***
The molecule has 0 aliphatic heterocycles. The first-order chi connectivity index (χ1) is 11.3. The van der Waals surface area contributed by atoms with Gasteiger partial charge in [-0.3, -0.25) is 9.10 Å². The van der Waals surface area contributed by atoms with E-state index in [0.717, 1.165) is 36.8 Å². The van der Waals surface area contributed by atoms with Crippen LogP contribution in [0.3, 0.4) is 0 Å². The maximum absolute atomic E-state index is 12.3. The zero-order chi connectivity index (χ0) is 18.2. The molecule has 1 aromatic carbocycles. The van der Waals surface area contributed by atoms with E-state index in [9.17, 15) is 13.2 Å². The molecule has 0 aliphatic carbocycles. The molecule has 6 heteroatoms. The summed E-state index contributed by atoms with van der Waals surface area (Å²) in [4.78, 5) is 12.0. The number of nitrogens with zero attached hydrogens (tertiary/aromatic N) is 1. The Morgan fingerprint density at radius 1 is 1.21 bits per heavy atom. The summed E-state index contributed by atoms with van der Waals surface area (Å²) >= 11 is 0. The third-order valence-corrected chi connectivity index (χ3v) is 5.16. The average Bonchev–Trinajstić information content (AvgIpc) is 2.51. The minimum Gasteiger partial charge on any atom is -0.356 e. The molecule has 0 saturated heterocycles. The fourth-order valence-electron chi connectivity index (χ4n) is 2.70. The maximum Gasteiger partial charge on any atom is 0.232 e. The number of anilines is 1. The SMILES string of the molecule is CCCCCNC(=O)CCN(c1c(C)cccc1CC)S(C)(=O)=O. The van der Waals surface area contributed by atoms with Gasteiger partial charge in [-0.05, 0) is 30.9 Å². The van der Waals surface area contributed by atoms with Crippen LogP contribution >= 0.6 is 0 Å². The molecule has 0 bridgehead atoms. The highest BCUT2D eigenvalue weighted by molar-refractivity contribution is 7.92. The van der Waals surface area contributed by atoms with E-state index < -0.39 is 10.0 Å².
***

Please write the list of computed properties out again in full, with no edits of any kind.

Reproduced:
The molecule has 0 aliphatic heterocycles. The first-order chi connectivity index (χ1) is 11.3. The van der Waals surface area contributed by atoms with Gasteiger partial charge in [-0.3, -0.25) is 9.10 Å². The van der Waals surface area contributed by atoms with E-state index in [0.717, 1.165) is 36.8 Å². The van der Waals surface area contributed by atoms with Crippen LogP contribution in [0.3, 0.4) is 0 Å². The maximum absolute atomic E-state index is 12.3. The zero-order chi connectivity index (χ0) is 18.2. The molecule has 1 aromatic carbocycles. The van der Waals surface area contributed by atoms with E-state index in [9.17, 15) is 13.2 Å². The molecule has 0 aliphatic carbocycles. The molecule has 6 heteroatoms. The summed E-state index contributed by atoms with van der Waals surface area (Å²) in [4.78, 5) is 12.0. The number of nitrogens with zero attached hydrogens (tertiary/aromatic N) is 1. The Morgan fingerprint density at radius 1 is 1.21 bits per heavy atom. The summed E-state index contributed by atoms with van der Waals surface area (Å²) >= 11 is 0. The third-order valence-corrected chi connectivity index (χ3v) is 5.16. The average Bonchev–Trinajstić information content (AvgIpc) is 2.51. The minimum Gasteiger partial charge on any atom is -0.356 e. The molecule has 0 saturated heterocycles. The fourth-order valence-electron chi connectivity index (χ4n) is 2.70. The maximum Gasteiger partial charge on any atom is 0.232 e. The number of anilines is 1. The SMILES string of the molecule is CCCCCNC(=O)CCN(c1c(C)cccc1CC)S(C)(=O)=O. The van der Waals surface area contributed by atoms with Gasteiger partial charge in [-0.05, 0) is 30.9 Å². The van der Waals surface area contributed by atoms with Crippen LogP contribution >= 0.6 is 0 Å². The molecule has 0 bridgehead atoms. The highest BCUT2D eigenvalue weighted by molar-refractivity contribution is 7.92. The van der Waals surface area contributed by atoms with E-state index < -0.39 is 10.0 Å².